Medtrade Spring preview: Raise your business IQ

Friday, March 9, 2012

LAS VEGAS - The phrase "work smarter" may seem like a platitude, but to those who are challenged by inefficiency, miscommunication and disorganization, it can also represent a constructive lesson.

Medtrade Spring 2012 has scheduled several seminars aimed at correcting business dysfunction during the educational portion of the show at the Sands Expo & Convention Center April 10-12. Among them are sessions by Chris Calderone, president and founder of Jackson, Mich.-based Lean Homecare Consulting Group; and Erika Feinberg, CEO of Scottsdale, Ariz.-based

Calderone's program, "10 Ways to Improve Any Process and Workflow and Get Results That Last," on Thursday, April 12, from 9:45 a.m. to 10:45 a.m., will center on how HME providers can overcome the financial challenges presented by lower margins that stem from lower Medicare reimbursements and competitive bidding. By using the right methods, providers can identify waste in their operations and tighten up their expenses.

"We are encouraging providers to stay focused on two major areas: process and people," he said. "As part of being process-focused, providers have to be relentless in their pursuit of driving out waste and non-value added tasks within their processes and workflow. As much as 15% to 20% of a typical HME process is made up of waste in the form of errors, rework, redundant steps, handoffs and unnecessary delays."

People are also an essential ingredient in the mix and Calderone points out that "it is very important that people not only understand their role within a particular process, but also how their role impacts other parts of the business."

Ultimately, it is up to company leaders to show everyone in the organization how their actions impact the bottom line, Calderone said.

"We preach the notion that every person in every role has an impact on profit and cash flow," he said. "Every task and every process is connected--it is the job of leaders and owners to show people these connections."


Feinberg acknowledges that small business owners may feel left out when attending seminars aimed at improving financial operations and processes. Many of the high concepts endorsed by industry leaders appear to be designed specifically for major corporations.

In actuality, it is harder for large companies to adopt efficiency practices in their organizations than for small companies. 

"Many of the practices won't work for multi-billion dollar corporations because they aren't applicable," said Feinberg. "They aren't agile enough to do it."

Drawing upon her personal experience, Feinberg will share her business philosophy with Medtrade Spring attendees at her program, "The Art of Identifying & Orchestrating Who & What is Best for Your Healthy Growth & Market Domination," on Thursday, April 12, from 9:45 a.m. to 10:45 a.m.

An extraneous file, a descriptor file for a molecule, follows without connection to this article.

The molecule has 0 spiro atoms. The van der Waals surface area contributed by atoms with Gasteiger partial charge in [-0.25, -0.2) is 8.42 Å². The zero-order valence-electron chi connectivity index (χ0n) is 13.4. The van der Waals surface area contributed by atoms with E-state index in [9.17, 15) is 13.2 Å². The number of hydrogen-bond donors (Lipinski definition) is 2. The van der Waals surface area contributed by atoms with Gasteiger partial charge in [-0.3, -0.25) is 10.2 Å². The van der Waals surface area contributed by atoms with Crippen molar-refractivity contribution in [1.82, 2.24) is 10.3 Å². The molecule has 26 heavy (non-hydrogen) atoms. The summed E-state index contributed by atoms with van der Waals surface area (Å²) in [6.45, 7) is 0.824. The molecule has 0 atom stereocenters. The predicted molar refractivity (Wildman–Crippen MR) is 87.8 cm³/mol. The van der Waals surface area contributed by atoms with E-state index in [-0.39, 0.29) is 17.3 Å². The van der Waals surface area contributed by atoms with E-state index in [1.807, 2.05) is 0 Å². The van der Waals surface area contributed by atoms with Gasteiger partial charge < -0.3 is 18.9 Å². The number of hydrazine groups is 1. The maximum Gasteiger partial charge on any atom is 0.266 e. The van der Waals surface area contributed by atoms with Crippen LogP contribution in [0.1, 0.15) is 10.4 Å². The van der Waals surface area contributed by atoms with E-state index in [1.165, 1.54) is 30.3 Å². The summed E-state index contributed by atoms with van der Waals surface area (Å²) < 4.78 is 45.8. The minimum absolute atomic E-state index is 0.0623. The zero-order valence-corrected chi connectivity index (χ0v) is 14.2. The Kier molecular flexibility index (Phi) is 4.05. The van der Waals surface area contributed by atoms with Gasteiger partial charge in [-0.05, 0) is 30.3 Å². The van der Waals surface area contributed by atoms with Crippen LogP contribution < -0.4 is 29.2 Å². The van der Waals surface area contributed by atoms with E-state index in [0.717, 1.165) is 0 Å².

Good employees are the heart of any organization and Feinberg says small business owners can build a staff shaped after the company image.

"As companies define themselves, they define their people as well," she said. "Their choice on how to focus energies is a reflection of their experience every day. For instance, if a company decides to pursue the oxygen market, that defines their people. It affects recruiting because you must look for people who can offer the skill set you need for your business focus."

While sharpening the business focus and elevating performance are important aspects of a successful company, Feinberg says it is also critical to stay grounded: "Don't try to be all things to all people. Know your limitations and the lines you want to draw."



This is the kind of reporting that makes people sit-up and take notice.<br />

Shelly, I am going to assume you were being ironic. This entire article is just one long stream of plattitudes linked by prepositional phrases.

Nice. Good stuff.

The problem isn&#39;t that I am not doing more with less or that I am not optimising my synergies or whatever plattitude you want to go with. The problem is that Medicare has cut reimbursements, raised compliance costs and created an audit environment which presents us with uncertainty at every turn. In short, the problem is the math doesn&#39;t work anymore from a basic profitability standpoint. And no amount of cliches is going to change it.

Maybe you should call that sales dude, Michael Sperdutti or whatever his name is. Well, you can also keep reading HME News - they should re-brand HME News. How about calling it Medicare Whine Central, since that seems to be all they ever write about. <br />
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We have to think outside the box, work smarter, automate, streamline, icrease productivity, consolidate, eliminate, integrate,............and on and on. Oh yeah, and don&#39;t forget to but the newest, greatest, over priced software system too. Yep, that will help.